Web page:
Oakland North is a news project of UC Berkeley’s Graduate School of Journalism. We started in 2008 with support from the Ford Foundation, but currently operate as an independent local news organization supported by UC Berkeley and your donations.
Oakland North, and our sister publication Richmond Confidential, are entirely staffed by graduate student reporters at the J-School. During the fall semester, our students are reporting for our core “boot camp” class in learning to report, a class we fondly know here as J200. In the spring, a smaller group of students pursue the continuation course, J201, as an elective, working on more complex, ambitious reporting pieces.
Our goals at Oakland North are to improve local coverage; to experiment with online and digital media; to teach young reporters to excel in their fairness and commitment to accuracy; and to listen to you–about the stories and features that most interest you, the issues that concern you, the information services you want, and the reporting you’d like to see undertaken in your own community. We aim to explore new ways to give communities back the coverage they’re losing as regional newspapers shrink–and also to be inventive about what digital journalism can do for all of us in the future. We’re learning new ways of telling stories in sound, in pictures, in cellphone dispatches, through data visualization, through social media and in other forms of reportage still under development.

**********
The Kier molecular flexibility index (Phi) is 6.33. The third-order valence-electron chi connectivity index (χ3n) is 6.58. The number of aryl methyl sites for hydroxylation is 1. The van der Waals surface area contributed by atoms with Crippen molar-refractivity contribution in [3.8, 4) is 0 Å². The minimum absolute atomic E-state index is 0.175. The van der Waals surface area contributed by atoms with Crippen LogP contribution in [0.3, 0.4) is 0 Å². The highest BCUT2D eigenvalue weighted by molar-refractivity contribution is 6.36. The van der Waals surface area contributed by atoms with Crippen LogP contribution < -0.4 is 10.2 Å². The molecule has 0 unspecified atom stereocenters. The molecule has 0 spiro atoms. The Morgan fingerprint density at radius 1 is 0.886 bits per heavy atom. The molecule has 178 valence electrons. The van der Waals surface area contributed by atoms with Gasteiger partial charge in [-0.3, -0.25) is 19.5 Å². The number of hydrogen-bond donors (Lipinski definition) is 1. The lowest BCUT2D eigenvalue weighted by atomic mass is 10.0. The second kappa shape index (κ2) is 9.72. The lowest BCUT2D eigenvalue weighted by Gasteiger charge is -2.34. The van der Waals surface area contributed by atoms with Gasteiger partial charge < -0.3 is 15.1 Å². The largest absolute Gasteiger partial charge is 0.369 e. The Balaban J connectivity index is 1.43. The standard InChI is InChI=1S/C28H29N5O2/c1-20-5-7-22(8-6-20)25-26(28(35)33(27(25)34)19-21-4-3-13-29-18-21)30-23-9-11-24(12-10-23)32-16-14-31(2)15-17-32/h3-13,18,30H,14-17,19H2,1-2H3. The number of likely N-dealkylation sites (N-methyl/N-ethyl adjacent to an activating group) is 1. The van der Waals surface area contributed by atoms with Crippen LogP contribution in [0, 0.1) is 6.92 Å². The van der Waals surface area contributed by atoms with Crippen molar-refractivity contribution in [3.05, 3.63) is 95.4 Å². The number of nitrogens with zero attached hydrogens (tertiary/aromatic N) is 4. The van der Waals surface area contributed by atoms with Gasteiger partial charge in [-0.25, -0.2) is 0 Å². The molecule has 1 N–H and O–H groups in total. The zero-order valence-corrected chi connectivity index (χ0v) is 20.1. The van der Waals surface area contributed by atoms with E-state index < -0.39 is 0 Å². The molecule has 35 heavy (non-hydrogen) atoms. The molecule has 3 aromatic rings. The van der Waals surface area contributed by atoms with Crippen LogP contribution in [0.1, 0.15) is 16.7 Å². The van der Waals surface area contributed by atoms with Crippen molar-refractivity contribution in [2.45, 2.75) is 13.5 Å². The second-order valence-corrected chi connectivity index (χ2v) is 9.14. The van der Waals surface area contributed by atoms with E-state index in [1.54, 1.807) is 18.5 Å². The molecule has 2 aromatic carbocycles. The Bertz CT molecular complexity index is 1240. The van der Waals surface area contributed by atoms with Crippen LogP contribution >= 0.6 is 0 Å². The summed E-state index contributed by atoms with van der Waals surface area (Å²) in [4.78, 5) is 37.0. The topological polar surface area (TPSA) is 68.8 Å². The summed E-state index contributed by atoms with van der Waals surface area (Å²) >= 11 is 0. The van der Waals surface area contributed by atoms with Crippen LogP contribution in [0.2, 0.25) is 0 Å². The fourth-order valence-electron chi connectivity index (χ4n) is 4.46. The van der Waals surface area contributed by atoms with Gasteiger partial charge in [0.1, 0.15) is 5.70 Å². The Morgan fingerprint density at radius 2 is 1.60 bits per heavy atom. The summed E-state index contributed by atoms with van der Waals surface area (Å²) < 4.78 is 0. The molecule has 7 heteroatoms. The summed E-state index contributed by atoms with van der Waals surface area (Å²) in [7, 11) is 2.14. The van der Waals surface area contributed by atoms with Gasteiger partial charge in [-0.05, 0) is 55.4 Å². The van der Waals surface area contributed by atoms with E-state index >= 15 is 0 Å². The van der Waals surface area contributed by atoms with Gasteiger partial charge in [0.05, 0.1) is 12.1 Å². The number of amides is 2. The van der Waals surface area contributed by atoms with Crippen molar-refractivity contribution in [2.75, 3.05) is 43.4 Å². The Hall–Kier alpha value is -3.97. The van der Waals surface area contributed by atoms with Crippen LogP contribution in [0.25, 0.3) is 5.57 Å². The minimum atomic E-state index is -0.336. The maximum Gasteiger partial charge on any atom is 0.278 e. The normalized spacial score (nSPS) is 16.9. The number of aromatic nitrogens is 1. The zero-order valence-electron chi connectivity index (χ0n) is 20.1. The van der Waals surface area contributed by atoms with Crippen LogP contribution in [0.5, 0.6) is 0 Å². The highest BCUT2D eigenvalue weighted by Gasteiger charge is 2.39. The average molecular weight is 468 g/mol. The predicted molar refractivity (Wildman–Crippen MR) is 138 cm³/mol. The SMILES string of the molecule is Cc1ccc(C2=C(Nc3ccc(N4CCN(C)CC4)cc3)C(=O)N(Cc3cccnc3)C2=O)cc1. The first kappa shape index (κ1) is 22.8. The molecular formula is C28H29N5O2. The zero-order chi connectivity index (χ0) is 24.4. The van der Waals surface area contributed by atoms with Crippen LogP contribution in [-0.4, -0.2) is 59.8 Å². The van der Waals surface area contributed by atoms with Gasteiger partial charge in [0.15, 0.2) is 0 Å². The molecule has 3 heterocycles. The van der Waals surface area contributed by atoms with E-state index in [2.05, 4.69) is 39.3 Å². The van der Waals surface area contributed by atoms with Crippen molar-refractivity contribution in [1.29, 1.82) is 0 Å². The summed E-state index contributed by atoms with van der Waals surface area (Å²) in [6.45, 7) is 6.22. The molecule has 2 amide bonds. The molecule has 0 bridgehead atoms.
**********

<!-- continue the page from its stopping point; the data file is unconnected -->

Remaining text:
Here are just a few of our
A Life Fulfilled — Charles Berkowitz’s touching multimedia report on the life of Teddy Berger-Greer, a four-year-old with a rare cancer called neuroblastoma. The story started as a short piece for Oakland North, and became a piece for the Creativist.
As the economy sinks, homeless people move onto abandoned boats — Amina Waheed investigates an economic phenomenon happening in Oakland’s marina community.
Oakland North’s Race to the Airport — in order to test the premise of Oakland’s new “BART to OAK” airport connector (that a BART train will get you there faster) we staged our own test. Four racers, traveling by bus, BART, bike and car had to make it from Bakesale Betty to the airport — while carrying a Thanksgiving pumpkin pie. Who would make it there fastest, and with the most intact pie?
Five Teenagers — Kate McLean, Mario Furloni and Richard Parks tell the story of five teenagers involved in the Teens on Target anti-violence program.
We hope to keep Oakland North a source of news and community conversation, and we welcome your comments and insights.
You can connect with Oakland North on Facebook, or follow us on Twitter. We welcome tips, questions, corrections and submissions for “You Tell Us,” our community op-ed page, at firstname.lastname@example.org. Please keep in touch! – The staff of Oakland North